He has said he would tear up and renegotiate trade treaties, and he has even called into question America’s commitment to the Nato alliance. With a completely different kind of leader preparing to enter the Oval Office, it is already looking like a world turned upside down. There is a caveat to the direst predictions. Trump will have to work with Congress, including establishment foreign policy Republicans. And he will have to find people to staff the top positions in his administration. It is possible that he will simply enjoy his victory and his new home in the White House and delegate foreign policy to Republican insiders such as Stephen Hadley, George W Bush’s national security adviser who is rumoured to be interested in reprising his role. That Bush administration seemed radical at the time, but no longer in relation to Trump’s stated agenda.

On balance, it seems more likely that he means what he has said all along about US relations with the rest of the world, and intends to turn his ideas into policy under his personal leadership. Long-negotiated multilateral trade deals, the Trans-Pacific Partnership and the Transatlantic Trade and Investment Partnership (TTIP) with Europe, will be the first to be halted. Opposition to those deals were a cornerstone of the Trump campaign. In their place, Trump has said he will negotiate bilateral deals that would be more favourable for US manufacturing. But he would face hostile trading partners, irritated at the dumping of major agreements. A constant theme of his campaign was to denigrate Chinese trading practices and to promise to claw back American advantage. China will not make concessions easily. Trump’s America could easily face a trade backlash.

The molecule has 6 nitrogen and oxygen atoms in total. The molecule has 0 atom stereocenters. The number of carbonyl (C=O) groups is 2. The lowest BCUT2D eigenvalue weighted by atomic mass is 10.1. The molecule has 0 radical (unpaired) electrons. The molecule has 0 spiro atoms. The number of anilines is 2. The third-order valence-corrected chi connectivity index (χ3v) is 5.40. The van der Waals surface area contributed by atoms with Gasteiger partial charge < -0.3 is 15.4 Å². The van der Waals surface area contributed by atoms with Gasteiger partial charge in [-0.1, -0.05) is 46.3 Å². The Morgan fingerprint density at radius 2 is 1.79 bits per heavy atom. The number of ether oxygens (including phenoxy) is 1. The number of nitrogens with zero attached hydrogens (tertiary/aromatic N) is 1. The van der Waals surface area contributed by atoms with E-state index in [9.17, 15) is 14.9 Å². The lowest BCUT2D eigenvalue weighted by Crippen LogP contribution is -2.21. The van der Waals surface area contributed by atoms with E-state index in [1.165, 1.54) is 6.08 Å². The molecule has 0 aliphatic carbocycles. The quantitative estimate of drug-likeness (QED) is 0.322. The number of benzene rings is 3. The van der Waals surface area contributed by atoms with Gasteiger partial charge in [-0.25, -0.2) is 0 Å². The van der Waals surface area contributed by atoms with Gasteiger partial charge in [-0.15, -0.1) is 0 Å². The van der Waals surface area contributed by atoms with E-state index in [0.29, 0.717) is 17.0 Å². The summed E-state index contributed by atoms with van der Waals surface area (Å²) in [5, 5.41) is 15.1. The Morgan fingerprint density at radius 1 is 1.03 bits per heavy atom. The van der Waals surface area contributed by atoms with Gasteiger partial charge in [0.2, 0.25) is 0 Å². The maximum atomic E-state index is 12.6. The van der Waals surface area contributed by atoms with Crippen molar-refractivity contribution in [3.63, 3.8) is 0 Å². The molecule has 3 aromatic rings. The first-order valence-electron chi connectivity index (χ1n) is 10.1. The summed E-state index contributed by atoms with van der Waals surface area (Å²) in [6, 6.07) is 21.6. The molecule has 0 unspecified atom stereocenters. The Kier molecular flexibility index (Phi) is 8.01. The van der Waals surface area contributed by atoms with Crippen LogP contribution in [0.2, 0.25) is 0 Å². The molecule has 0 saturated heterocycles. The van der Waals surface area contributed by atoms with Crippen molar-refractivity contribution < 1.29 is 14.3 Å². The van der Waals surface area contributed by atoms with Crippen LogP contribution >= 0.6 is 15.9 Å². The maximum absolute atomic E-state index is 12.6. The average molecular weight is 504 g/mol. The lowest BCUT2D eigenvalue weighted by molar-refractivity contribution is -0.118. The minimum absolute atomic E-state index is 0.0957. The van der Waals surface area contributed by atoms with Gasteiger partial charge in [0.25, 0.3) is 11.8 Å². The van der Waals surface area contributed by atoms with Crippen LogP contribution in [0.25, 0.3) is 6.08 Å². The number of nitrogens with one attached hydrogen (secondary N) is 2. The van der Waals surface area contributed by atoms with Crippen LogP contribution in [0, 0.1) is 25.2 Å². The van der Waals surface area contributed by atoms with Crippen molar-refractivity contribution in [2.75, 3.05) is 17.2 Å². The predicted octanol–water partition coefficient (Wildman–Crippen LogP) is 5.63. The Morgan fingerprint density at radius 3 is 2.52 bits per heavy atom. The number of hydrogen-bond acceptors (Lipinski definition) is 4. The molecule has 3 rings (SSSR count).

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Time for Trump to get deeper into Canadian real estate.

Canada Immigration Website Crashes As Trump’s US Election Lead Grows (G.)